Sheila Jordan, the Jazz Child, “the Singer with the Million Dollar Ears” – whose impressive mentor and friend was the tremendous Charlie Parker, is now 87 and is still performing today!
You can just as easily bump into her in Japan, Germany or Italy as you can cross the Atlantic Ocean and admire her in her natural habitat; New York.
You just have to love her for her illuminating smile – she’s one of the friendliest singers I have ever met. She’s big into giving inspiring workshops on improvisation.
In Amsterdam, I met her during one of her master classes and I became an instant fan of her joyful personality, her supportive coaching and her vast musicality. Oh man!
Whenever I listen to Sheila Jordan, I’m impressed by her light and lovely timbre, excited by the way she improvises to bebop tunes and taken on a journey by her alluring stories.
Sheila Jordan (born Sheila Jeanette Dawson) pioneered a scat jazz singing style accompanied by an upright bass only, bringing her much praise by critics. She also is a wonderful songwriter in her own right. The art of vocalising is one of her highly celebrated skills.
Now… what can YOU learn from this exceptional jazz singer? To me, her improvisational skills stand out. The way she easily moves from one chord to the other, the way she builds phrases and plays with your expectations, while still in vocal control. Lend me 10.000 hours of your time and we’ll get there too!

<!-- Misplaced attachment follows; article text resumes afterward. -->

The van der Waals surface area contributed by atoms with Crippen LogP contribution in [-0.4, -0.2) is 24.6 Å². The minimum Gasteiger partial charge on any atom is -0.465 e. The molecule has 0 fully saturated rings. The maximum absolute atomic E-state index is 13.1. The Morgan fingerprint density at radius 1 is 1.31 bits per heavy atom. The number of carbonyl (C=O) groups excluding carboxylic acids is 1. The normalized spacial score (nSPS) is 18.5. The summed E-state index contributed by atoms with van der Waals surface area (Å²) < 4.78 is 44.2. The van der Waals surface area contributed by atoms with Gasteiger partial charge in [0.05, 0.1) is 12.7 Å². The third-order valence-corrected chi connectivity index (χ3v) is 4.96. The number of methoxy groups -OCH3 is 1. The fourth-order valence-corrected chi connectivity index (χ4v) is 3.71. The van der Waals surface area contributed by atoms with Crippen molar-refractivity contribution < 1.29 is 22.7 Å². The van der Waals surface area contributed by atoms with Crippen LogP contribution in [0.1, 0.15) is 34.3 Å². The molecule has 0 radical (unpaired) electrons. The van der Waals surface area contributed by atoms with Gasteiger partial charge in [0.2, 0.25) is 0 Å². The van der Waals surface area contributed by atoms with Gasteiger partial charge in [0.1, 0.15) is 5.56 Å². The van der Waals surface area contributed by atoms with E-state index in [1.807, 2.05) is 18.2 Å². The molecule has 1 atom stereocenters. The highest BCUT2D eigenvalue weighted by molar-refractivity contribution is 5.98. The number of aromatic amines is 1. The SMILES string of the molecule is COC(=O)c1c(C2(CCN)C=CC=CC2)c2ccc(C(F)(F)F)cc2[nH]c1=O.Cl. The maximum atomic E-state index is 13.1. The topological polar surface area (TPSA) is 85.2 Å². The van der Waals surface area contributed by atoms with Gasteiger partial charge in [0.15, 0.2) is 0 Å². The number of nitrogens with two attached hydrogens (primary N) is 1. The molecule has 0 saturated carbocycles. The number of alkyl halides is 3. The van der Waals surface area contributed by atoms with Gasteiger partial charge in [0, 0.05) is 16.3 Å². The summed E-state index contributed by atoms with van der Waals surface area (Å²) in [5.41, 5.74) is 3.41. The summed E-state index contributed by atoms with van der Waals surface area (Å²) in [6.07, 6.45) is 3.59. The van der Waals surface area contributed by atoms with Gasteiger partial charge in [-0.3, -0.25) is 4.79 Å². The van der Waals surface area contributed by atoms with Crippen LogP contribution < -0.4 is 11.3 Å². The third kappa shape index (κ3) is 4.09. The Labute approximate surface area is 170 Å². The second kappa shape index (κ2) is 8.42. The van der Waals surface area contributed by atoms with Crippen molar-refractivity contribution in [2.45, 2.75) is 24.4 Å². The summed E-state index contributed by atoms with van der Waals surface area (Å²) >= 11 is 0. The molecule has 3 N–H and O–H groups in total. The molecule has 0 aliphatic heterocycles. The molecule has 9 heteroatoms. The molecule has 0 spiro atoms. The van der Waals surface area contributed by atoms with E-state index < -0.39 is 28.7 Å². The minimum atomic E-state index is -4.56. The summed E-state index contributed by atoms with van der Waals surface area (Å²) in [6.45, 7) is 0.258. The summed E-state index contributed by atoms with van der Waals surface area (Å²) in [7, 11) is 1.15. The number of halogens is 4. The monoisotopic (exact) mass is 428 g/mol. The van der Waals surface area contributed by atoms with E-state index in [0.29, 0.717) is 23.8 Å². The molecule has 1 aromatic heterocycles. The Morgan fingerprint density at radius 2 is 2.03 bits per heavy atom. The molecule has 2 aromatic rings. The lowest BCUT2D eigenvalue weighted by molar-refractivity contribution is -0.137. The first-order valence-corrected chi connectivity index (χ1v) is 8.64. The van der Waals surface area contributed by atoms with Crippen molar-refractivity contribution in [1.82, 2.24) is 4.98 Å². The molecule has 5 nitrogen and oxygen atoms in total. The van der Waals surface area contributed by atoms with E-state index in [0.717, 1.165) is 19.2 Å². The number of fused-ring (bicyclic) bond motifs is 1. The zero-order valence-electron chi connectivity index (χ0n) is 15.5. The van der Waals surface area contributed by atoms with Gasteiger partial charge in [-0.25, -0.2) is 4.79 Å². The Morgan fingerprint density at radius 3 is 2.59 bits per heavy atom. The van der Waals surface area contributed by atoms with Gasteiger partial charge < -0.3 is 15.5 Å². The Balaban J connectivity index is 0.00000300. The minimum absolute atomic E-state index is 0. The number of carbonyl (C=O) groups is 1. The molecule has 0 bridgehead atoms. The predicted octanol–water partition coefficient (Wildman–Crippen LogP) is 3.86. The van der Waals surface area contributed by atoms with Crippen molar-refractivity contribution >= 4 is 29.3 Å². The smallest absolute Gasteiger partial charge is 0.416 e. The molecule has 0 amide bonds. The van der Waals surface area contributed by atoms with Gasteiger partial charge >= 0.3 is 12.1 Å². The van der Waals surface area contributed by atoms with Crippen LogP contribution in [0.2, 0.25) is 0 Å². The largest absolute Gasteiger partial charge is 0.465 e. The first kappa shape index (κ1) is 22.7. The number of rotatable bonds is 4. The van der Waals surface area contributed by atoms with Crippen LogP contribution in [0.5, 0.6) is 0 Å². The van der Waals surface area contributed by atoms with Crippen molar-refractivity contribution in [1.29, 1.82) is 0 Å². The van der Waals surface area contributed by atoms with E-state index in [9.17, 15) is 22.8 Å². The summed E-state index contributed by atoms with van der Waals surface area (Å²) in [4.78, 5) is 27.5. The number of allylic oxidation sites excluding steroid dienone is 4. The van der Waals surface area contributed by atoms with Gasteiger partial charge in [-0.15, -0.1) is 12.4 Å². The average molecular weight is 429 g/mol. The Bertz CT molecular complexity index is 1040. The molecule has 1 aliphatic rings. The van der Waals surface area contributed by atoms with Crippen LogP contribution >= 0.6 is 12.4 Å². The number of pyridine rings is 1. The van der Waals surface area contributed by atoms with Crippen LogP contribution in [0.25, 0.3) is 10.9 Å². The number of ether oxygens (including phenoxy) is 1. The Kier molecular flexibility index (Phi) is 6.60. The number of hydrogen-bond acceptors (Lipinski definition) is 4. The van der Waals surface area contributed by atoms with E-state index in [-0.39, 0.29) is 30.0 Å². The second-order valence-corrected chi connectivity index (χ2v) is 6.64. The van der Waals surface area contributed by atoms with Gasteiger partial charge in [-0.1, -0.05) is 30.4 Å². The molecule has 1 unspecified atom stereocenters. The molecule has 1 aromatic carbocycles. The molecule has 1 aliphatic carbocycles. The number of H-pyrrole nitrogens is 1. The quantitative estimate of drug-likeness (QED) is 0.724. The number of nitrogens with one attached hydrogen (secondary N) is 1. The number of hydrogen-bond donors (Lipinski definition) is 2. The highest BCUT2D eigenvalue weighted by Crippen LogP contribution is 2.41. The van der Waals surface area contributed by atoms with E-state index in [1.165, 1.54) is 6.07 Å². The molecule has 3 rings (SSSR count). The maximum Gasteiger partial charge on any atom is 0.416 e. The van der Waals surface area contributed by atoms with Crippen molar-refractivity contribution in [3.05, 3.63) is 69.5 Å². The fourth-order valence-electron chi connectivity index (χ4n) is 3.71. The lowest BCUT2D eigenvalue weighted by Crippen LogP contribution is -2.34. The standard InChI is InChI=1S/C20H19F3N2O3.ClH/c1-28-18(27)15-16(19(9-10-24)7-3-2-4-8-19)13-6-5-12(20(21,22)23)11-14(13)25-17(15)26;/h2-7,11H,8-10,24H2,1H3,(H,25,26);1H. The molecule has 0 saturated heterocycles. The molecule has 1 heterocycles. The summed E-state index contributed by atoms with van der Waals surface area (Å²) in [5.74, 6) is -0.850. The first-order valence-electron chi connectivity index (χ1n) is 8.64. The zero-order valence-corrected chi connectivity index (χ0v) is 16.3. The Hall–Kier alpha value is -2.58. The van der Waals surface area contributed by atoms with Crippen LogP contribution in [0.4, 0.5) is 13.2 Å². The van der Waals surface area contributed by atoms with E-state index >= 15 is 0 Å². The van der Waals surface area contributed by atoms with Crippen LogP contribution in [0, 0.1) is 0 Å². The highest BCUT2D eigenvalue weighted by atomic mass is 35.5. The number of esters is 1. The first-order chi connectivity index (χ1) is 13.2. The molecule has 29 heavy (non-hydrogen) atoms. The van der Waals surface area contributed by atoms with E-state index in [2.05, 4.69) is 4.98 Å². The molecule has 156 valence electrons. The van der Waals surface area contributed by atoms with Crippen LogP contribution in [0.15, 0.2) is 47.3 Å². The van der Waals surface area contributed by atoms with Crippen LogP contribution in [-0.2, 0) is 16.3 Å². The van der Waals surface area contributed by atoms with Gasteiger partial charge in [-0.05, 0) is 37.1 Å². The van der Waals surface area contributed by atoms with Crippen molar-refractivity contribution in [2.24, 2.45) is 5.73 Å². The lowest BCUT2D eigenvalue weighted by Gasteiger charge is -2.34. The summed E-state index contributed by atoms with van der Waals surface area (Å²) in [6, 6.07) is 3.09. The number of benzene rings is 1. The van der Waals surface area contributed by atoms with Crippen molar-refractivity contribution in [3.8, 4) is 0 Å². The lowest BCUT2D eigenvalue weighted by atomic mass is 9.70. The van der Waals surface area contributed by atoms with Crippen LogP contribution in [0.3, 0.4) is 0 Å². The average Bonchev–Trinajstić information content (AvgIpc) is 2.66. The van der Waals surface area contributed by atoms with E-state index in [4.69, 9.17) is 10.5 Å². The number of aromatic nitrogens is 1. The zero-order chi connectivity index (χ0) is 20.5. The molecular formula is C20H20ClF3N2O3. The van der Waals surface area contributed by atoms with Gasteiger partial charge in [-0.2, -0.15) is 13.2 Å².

Takes too long? Okay, how about: hop over to the piano, and read some chords with me.
The chords of your song will give you a guideline as how to improvise. Let’s imagine you sing Mack the Knife in the key of F major. This is a 16 bars song, with the following chords:
F6 / F6 / Gm7 / Gm7 /
C7 / C7 / F6 / F6 /
Dm7 / Dm7 / Gm7/ Gm7/
Gm7 / Gm7 C7 / F6 / F6 /
As some of you may notice, all chords derive from the key of F major. So when you begin to improvise, you can choose notes from that scale for the duration of the song. Here’s the scale: F, G, A, Bb, C, D, E, F. Have some fun with the note “F”, and repeat it during the whole song, sustaining this note, and sometimes change the rhythmical pattern.
Now listen closely to what happens when the chords change, while you still sing that same note. The relation of this one note to the chord with which it is being played, changes. How exciting is that? I find this extremely exciting myself!
Of course, you can also choose another note from the scale, and repeat this note for the duration of the song. Start by picking “A”, or “C”, or “D”, then pick other notes from the scale of F. Try to sharpen your ears for tensions and release of tensions, so you will get those million dollar ears before you know it and improvise like mad too! See you on stage!
My album tip for you:
Sheila – Sheila Jordan & Arild Andersen (Steeplechase, 1977)
Sheila Jordan on Wikipedia